Yet more American opinion poll musing – if you’re bored shitless, just delete :-)

Posted: October 21, 2012 in Political musings
Tags: , , , , , , , , , , , , ,

Opinion polls

Down the end of this docco – well, a bit more than halfway thru –  are the actual current USA polls, without anyone cherry picking them, and the dates on which they were taken.

It should be noted that the second Presidential debate was on the 16th. The clear controversy is the difference between the Rasmussen and Gallup Polls, (the latter which has been criticised because of its sampling type and as a result of having a track record of being incorrectly inflative to the GOP) and the IBD and HC/UConn and ABC polls. The last four, being entirely pre-second debate can probably be discounted.

If we discount the Gallup poll change by 50% down to +3 (which of course is arguable, but also less of a discount than indicated by its previous performance – it over-estimated McCain by +9% at one point last time) and make it Romney +3, and then average the results for the top four polls, then the result is Romney +2 and Obama +3.

And I am GUESSING this is about right. I predicted about a 1% increase for Obama over his low point int he aftermath of the Debate #1 debacle. I expect to see the trend continue after a win for Obama on Monday night, but that is pure star-gazing.

But in my opinion, something else is happening too. As always happens in tight races, both sides are shoring up support in their stronger areas. Thus a state like NC for example, where Bush won very easily, and in which Obama squeaked home last time, is, in my opinion, not really “leaning” Romney but should be thoroughly placed in his camp. However, that doesn’t really help him win, because he’s piling up votes in a state which he really should win easily anyway. Similarly, Obama is comfortably ahead in Michigan, but so he damn well should be, since he bought into the car industry and also won it by 16% last time.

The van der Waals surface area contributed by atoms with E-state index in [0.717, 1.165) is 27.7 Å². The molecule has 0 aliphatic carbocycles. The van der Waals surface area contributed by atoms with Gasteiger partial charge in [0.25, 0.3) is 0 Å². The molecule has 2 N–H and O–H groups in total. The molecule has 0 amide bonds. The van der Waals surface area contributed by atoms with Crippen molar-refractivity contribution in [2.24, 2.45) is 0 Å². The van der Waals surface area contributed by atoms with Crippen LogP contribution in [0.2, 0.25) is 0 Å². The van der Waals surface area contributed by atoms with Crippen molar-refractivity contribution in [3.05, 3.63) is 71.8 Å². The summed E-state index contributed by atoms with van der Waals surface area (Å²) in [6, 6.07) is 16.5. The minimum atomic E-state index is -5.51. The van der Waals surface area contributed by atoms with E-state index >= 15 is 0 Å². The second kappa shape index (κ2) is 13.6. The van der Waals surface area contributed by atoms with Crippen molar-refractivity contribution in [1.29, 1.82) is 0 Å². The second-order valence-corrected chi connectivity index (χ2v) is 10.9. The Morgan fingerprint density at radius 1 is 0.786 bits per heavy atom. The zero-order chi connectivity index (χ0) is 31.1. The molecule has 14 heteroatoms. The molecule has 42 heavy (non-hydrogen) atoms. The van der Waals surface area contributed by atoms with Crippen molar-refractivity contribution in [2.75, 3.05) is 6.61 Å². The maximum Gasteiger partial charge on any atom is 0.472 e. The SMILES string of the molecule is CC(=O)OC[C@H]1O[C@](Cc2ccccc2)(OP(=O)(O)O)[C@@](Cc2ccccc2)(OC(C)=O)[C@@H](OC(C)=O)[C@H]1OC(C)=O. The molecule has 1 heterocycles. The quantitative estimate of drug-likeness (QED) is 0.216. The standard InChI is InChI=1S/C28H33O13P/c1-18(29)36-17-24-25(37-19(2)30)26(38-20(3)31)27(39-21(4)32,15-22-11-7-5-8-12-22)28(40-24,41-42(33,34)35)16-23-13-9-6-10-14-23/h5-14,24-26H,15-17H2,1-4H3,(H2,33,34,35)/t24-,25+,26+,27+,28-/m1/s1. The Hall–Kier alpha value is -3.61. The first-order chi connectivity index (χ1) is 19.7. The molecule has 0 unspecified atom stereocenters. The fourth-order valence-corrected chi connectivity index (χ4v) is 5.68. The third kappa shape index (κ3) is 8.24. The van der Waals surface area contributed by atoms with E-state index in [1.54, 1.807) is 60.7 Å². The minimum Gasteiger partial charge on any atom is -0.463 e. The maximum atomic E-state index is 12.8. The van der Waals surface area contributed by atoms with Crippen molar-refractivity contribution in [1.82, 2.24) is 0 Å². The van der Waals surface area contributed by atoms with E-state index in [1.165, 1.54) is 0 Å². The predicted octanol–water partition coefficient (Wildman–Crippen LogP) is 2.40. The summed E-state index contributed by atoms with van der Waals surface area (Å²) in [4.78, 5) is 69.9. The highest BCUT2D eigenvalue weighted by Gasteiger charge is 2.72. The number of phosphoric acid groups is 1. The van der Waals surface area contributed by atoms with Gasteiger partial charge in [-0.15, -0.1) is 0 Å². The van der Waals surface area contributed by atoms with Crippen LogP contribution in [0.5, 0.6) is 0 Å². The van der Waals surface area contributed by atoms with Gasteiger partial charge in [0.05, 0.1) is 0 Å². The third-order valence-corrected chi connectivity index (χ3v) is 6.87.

The fact that a state like Virginia is a dead heat at the moment should be very concerning for the GOP. I think it will go to Romney, but given it’s importance, and given Bush won it by 8.1 and 8.2%, and Obama by 6.3% (which is around his current fall in the polls) it should surely be comfortably trending towards Romney now. But it isn’t.

The fight in the battleground states is much tighter than it is in the homebase states. One word of wisdom – back in the Democratic primaries before 2008, Obama beat Clinton by concentrating his support in the key battleground states, and conceding states that didn’t matter. Democrat investment in Ohio – which should, by national polling, be long gone from the Obama camp – shows they are doing it again.

Rasmussen Tracking         10/17 – 10/19                  Romney +1
Gallup Tracking                 10/13 – 10/19                  Romney +6
IBD/TIPP Tracking         10/14 – 10/19                   Obama  +3
Hartford Courant/UConn   10/11 – 10/16             Obama  +3